Nassau, Bahamas

Nassau (/ˈnæsɔː/) is the capital and largest city of The Bahamas. With a population of 274,400 as of 2016, or just over 70% of the entire population of The Bahamas (≈391,000), Nassau is commonly defined as a primate city, dwarfing all other towns in the country.[3] It is the centre of commerce, education, law, administration, and media of the country.

Nassau
Welcome gateway of Nassau, The Bahamas
Nickname(s): 
Isle of June
Nassau
Location of Nassau in The Bahamas
Nassau
Nassau (North America)
Coordinates: 25°4′N 77°20′W
CountryThe Bahamas
IslandNew Providence
Founded and Rebuilt/RenamedFounded in 1670 as Charles Town, rebuilt as Nassau in 1695[1]
Area
  Total207 km2 (80 sq mi)
Population
 (2016)[2]
  Total274,400
  Density1,300/km2 (3,400/sq mi)
Time zoneUTC−5 (EST)
  Summer (DST)UTC−4 (EDT)
Area code(s)242

Lynden Pindling International Airport, the major airport for the Bahamas, is located about 16 kilometres (9.9 mi) west of the city centre of Nassau, and has daily flights to major cities in Canada, the Caribbean, the United Kingdom and the United States. The city is located on the island of New Providence, which functions much like a business district.[clarification needed]

Nassau is the site of the House of Assembly and various judicial departments and was considered historically to be a stronghold of pirates.[4] The city was named in honour of William III of England, Prince of Orange-Nassau.

Nassau's modern growth began in the late eighteenth century, with the influx of thousands of Loyalists and their slaves to the Bahamas following the American War of Independence. Many of them settled in Nassau (then and still the commerce capital of the Bahamas) and eventually came to outnumber the original inhabitants.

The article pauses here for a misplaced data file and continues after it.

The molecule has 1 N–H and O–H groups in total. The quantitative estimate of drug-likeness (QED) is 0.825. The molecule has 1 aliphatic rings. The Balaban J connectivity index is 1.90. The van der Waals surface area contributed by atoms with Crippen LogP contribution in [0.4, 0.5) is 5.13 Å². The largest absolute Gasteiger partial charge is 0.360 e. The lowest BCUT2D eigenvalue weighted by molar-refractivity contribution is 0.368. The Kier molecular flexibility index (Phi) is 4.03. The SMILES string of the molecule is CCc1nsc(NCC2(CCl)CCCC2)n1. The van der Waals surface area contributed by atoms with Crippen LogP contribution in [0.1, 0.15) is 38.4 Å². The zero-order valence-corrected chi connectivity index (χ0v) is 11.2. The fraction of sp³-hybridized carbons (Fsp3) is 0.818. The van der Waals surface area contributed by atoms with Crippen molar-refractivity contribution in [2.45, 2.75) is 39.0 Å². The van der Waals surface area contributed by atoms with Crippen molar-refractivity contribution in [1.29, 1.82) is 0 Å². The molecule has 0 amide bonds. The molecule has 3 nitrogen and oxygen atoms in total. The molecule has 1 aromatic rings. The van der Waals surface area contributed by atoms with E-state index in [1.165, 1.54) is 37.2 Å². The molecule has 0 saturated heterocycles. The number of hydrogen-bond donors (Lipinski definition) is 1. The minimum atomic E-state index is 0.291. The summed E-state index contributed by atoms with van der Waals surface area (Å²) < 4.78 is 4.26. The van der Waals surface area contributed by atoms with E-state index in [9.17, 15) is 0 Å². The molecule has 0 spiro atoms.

As the population of Nassau grew, so did its populated areas. Today the city dominates the entire island and its satellite, Paradise Island. However, until the post-Second World War era, the outer suburbs scarcely existed. Most of New Providence was uncultivated bush until Loyalists were resettled there following the American Revolutionary War; they established several plantations, such as Clifton and Tusculum. Slaves were imported as labour.

After the British abolished the international slave trade in 1807, they resettled thousands of Africans liberated from slave ships by the Royal Navy on New Providence (at Adelaide Village and Gambier Village), along with other islands such as Grand Bahama, Exuma, Abaco and Inagua. In addition, slaves freed from American ships, such as the Creole case in 1841, were allowed to settle there. The largest concentration of Africans historically lived in the "Over-the-Hill" suburbs of Grants Town and Bain Town to the south of the city of Nassau, while most of the inhabitants of European descent lived on the island's northern coastal ridges.